2. The package directory in %ChocolateyInstall%\lib\mypackage

You can extract the application within the package directory itself (or even ship an extracted version with the package). This allows Chocolatey to automatically find executables and put those on %path%.

3. Path provided by the Get-BinRoot helper - will be deprecated later (closer to v1) but okay to use for now

The path returned by the helper Get-BinRoot can be used as the parent directory for the installation. Get-BinRoot will return the value of the environment variable %ChocolateyBinRoot%. If the value does not contain a drive reference, the system drive will be prepended. If the environment variable is not set, the default path (C:\Tools C:\Chocolatey\bin) will be returned.

As an example, MinGW uses %ChocolateyBinRoot%. If the environment variable is not set, it will be set to c:\tools and MinGW will install to C:\Tools\MinGW by default. If %ChocolateyBinRoot% is set to "C:\Common\bin", MinGW installs to C:\Common\bin\MinGW.

%ChocolateyBinRoot% gives the Chocolatey user a way of controlling where packages are installed. If you want to allow customizing the installation path, then this is currently the way to go.

Make it clear in the package description

No matter how you decide, you are advised to state the default installation directory in your package description. This prevents confusion about where the application will end up being installed.

If you allow customizing the installation path, then append instructions on how to do that, too.

Install Only on Some Versions of Windows

Right now if the software the package installs is only supported on particular versions of Windows, you should absolutely fail the package. An installed package indicates success. If you pass a warning message but don't also throw an error, that means the package installed successfully. Folks using the package are going to be confused because they will then expect that the underlying software is also installed. The software itself may throw a cryptic error, which will lead to questions from the community about why it is broken (when it is just unsupported). Do yourself a favor and check the version of Windows and throw an error if it is not a supported version. Under no circumstances should you bypass with a warning, because a warning is still a success.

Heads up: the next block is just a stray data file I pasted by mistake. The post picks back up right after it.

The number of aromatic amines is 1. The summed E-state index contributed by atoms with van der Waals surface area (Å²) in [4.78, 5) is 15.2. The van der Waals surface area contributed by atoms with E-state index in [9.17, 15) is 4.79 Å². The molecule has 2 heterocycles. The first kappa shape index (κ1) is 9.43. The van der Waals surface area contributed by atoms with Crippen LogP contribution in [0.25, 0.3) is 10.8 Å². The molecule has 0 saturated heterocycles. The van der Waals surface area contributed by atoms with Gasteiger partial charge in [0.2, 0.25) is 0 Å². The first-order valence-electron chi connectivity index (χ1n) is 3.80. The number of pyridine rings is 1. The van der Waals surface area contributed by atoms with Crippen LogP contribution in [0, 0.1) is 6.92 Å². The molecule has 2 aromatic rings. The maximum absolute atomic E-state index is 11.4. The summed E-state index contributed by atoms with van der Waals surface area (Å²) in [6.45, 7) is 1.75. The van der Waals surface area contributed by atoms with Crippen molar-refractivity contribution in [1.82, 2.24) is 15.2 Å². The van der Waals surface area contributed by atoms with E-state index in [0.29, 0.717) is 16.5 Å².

There is at least one noted exception to this and that is low-level packages that are meant as dependencies that need to be present even if they do not install anything. These are things like KBs that only need to be installed on some versions of Windows. If the package failed and it was a dependency of a higher level package that installed software, it would cause issues attempting to install that software on different versions of Windows. Since about 5% of the packages apply to this exception, stick with the above thoughts for packages.

WARNING

We will ultimately enhance the nuspec and take care of this for you automatically. Until we get there, follow the above avenue.

Upgrading

Prior to choco version 0.9.10, there is no dedicated automation script for upgrade scenarios. Instead, your chocolateyInstall.ps1 script should support installing/upgrading on top of any previous versions of your package.

More recent versions of choco (0.9.10+) give you the option of supplying a chocolateyBeforeModify.ps1 script.
If applicable, the version of this script from the currently installed package will be run before subsequent chocolateyInstall or chocolateyUninstall scripts.

Uninstalling

Uninstalling is handled by a chocolateyUninstall.ps1 script, which should be in your package's tools directory, next to chocolateyInstall.ps1. All the usual helper reference are available. If your package doesn't uninstall cleanly, people will get grumpy because they'll have to manually clean up after you. Be a good human being and write an uninstaller.